Enanta Announces Results from TURQUOISE-I Study in Chronic Hepatitis C Patients with HIV-1 Co-infection and from the CORAL-I Study In Liver Transplant Recipients at The Liver Meeting 2014(R)
Enanta Pharmaceuticals, Inc., (NASDAQ:ENTA) a research and development-focused biotechnology company dedicated to creating small molecule drugs in the infectious disease field, today announced at The Liver Meeting(R)2014 results from studies in chronic hepatitis C virus (HCV) patients with human immunodeficiency virus type 1 (HIV-1) co-infection (TURQUOISE-I) and liver transplant recipients (CORAL-I).
New, detailed results from part one of the Phase 2 portion of AbbVie’s Phase 2/3 open-label study, TURQUOISE-I, showed that patients co-infected with genotype 1 (GT1) HCV and HIV-1 receiving AbbVie’s investigational treatment and ribavirin (RBV) for 12 weeks or 24 weeks achieved a sustained virologic response rate 12 weeks post-treatment (SVR12) of 93.5 percent (n=29/31) and 90.6 percent (n=29/32), respectively. These data will be presented today, November 11, as a “Poster of Distinction” at The Liver Meeting(R)2014.
In addition, results from the first cohort of AbbVie’s ongoing open-label Phase 2 study, CORAL-I, were presented today during an oral session at The Liver Meeting 2014(R), and published online in The New England Journal of Medicine. These data demonstrated that non-cirrhotic liver transplant patients with recurrent GT1 HCV infection and new to treatment after transplantation achieved a SVR12 rate of 97.1 percent (n=33/34) and a sustained virologic response rate 24 weeks post-treatment (SVR24) of 97.1 percent (n=33/34) after 24 weeks of treatment.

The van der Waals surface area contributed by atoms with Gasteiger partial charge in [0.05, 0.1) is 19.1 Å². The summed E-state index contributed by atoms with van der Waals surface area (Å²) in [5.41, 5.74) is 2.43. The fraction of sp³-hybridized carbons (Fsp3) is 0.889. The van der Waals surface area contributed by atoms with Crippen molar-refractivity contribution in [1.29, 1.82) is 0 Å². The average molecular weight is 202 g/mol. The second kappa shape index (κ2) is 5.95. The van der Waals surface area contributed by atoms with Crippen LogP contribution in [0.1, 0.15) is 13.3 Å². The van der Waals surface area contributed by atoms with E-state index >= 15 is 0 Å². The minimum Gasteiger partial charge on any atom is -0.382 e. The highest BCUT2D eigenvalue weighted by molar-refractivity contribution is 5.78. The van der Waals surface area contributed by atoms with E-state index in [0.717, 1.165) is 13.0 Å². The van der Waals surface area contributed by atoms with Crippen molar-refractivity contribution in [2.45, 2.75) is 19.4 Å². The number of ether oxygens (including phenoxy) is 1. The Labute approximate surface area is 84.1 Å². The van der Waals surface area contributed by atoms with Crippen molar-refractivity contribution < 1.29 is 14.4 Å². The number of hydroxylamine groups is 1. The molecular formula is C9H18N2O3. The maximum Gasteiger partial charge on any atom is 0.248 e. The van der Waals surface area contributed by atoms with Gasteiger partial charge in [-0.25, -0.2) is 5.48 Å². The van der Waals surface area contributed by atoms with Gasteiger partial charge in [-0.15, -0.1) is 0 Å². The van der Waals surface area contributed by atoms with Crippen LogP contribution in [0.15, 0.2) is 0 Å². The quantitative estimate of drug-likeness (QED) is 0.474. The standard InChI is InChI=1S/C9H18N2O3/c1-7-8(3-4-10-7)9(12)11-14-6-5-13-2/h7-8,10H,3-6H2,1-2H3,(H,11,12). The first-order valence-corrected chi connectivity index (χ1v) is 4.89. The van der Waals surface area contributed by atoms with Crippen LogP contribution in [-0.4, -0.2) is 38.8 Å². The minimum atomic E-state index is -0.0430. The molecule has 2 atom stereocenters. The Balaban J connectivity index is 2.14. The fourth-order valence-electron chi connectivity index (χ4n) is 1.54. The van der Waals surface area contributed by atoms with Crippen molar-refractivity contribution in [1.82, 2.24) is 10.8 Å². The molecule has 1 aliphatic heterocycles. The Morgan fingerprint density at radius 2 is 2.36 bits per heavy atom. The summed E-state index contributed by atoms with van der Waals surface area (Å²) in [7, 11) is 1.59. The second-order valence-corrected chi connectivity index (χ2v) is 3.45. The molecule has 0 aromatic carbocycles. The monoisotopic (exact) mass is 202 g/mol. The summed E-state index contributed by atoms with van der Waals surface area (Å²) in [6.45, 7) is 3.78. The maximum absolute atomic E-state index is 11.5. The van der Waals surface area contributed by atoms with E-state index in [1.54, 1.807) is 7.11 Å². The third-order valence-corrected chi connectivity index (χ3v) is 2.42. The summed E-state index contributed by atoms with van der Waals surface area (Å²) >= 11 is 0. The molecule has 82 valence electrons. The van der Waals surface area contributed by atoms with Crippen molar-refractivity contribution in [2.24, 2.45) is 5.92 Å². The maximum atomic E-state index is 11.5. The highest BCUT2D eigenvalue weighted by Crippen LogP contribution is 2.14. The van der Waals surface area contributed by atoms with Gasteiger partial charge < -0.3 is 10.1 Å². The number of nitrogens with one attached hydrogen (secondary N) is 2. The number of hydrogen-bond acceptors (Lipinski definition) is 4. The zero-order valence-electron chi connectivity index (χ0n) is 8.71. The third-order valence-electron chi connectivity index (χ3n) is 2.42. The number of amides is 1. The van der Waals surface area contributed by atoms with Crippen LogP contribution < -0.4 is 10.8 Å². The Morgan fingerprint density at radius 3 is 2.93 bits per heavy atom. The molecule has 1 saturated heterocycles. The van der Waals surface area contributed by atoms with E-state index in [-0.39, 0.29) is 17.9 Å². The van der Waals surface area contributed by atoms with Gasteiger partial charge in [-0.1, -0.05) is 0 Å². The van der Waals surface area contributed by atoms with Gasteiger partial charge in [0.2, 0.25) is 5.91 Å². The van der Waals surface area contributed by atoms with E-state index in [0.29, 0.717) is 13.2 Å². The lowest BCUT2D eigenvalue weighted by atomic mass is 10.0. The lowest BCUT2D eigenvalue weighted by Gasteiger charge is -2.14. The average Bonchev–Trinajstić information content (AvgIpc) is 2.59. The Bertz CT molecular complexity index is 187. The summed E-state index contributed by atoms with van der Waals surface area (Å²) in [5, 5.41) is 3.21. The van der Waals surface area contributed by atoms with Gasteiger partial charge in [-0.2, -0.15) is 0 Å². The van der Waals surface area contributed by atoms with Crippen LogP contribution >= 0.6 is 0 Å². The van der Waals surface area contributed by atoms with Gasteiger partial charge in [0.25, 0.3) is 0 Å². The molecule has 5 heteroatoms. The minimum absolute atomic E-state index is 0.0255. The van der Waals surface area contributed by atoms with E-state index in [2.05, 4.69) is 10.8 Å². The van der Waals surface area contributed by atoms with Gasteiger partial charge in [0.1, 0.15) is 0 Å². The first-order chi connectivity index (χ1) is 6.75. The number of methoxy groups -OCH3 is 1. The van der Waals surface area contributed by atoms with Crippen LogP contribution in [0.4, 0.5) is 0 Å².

TURQUOISE-I is an ongoing Phase 2/3, multi-center, randomized, open-label study evaluating the efficacy and safety of AbbVie’s all-oral, interferon-free investigational treatment combining three direct-acting antivirals (ombitasvir/ABT-450/ritonavir and dasabuvir) with RBV (weight based dosing of 1000 mg or 1200 mg per day divided twice daily) for 12 or 24 weeks in adult patients with chronic GT1 HCV infection with or without compensated liver cirrhosis who are also infected with HIV-1. Study patients were either new to therapy (treatment na”ive) or had failed previous treatment with pegylated interferon and RBV (treatment-experienced), had a stable immune status (CD4+ counts of >=200 cells/mm3 or CD4+ % >=14%) and had HIV-1 ribonucleic acid levels suppressed on a stable atazanavir- or raltegravir-based, anti-retroviral HIV therapy.
No patients discontinued treatment due to adverse events in either the 12-week or 24-week arm. In the 12-week arm, no virologic breakthroughs were observed while on treatment. One patient (3.3 percent) experienced post-treatment relapse after 12 weeks of treatment. In the 24-week treatment arm, one virologic breakthrough was observed (3.1 percent). Two patients in the 24-week treatment group were believed to have been re-infected post-treatment by a different strain of HCV than the original infection. The most commonly reported adverse events (greater than 15 percent in both treatment arms combined) were fatigue (47.6 percent), insomnia (19 percent), nausea (17.5 percent), and headache (15.9 percent). Elevations in total bilirubin were the most common laboratory abnormality (68.3 percent), were mainly composed of indirect bilirubin, and were not associated with aminotransferase elevations. Reductions in RBV dose because of anemia or reduced hemoglobin occurred in 9.5 percent of patients (6/63); all six patients achieved SVR12.